03 May The Rise of the Semifrío
Any time is a good time to enjoy a semifrío, the semi-frozen Spanish dessert akin to the Italian semifreddo. As a big or little part of a mid-morning brunch, after lunch, in the afternoon or as the culmination of a fine evening meal. Even as a snack or carry-along treat while you’re out and about. Semifríos are really playing an essential role in today’s pastry industry, and they’re popping up more and more in restaurants and coffee shops.
When we talk about semifríos, we’re talking about desserts that are both stored and served at very cold above-freezing temperatures, somewhere between 4 and 10 °C. Mostly they’re found in the form of mousses and creamy desserts layered on a cake base. Fruit or crunchy ingredients are sometimes put inside for an extra pop, or they may be used outside as a coating or decoration for a more elegant, original presentation.
Semifrío of mascarpone with strawberries
In either case, semifríos are exquisite palate teasers whose variations of flavour and size (almost more than texture) are limited only by the preferences and imagination of the pastry cook or company crafting them. There’s just one rule: Always use quality products, like cream, cream products, chocolates and other ingredients. They are essential. It is your ingredients that ultimately make the difference in the quality and flavour of your finished semifrío.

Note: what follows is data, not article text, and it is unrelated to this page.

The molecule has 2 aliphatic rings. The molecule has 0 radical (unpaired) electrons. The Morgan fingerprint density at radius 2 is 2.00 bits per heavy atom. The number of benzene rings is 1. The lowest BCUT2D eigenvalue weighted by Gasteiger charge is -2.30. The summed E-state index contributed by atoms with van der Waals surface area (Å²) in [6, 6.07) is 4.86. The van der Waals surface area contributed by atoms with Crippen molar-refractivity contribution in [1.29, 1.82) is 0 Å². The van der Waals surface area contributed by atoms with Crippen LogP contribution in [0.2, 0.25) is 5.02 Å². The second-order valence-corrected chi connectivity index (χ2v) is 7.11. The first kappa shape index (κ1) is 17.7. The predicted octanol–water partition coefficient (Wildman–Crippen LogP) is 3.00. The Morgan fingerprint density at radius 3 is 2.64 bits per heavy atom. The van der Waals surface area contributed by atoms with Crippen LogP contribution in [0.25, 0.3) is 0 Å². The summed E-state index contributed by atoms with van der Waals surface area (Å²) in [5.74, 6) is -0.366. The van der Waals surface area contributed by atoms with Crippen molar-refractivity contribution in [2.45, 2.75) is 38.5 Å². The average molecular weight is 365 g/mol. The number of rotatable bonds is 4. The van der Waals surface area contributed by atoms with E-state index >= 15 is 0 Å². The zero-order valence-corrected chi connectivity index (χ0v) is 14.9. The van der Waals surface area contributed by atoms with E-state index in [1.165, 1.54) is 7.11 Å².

In the windows of the thousands of pastry shops all over the country and on the menus of a multitude of restaurants– Everywhere you’ll find that semifríos are the desserts customers are clamouring for. They’re beloved by the kinds of customers who shy from both assembly-line desserts and refined cakes that require hours of preparation, but instead long for a dessert somewhere in the middle, something lighter. Something like a semifrío.
The top semifríos
Semifrío variety differs widely from one country to another, and from one region to another as well. In regions like Catalonia and Valencia, you’re a little more likely to find semifríos than in southern Spain. And within a region, the same dessert may have different elements, always depending on who is making it.
Flans, semifríos flavoured with coffee, cheese, chocolate, mascarpone, Nutella, pineapple… Half-frozen peach, lemon, strawberry, and pear cakes. These are some of the desserts you are most likely to find. There is also the yogurt semifrío, in which cream is again an indispensable component. In general, as we said before, a semifrío takes just a few ingredients and very little time to make.
Easier recipes, even for people who aren’t epicurean masters of the pastry chef’s art.
Take a look at the delicious recipes we’ve prepared especially for you.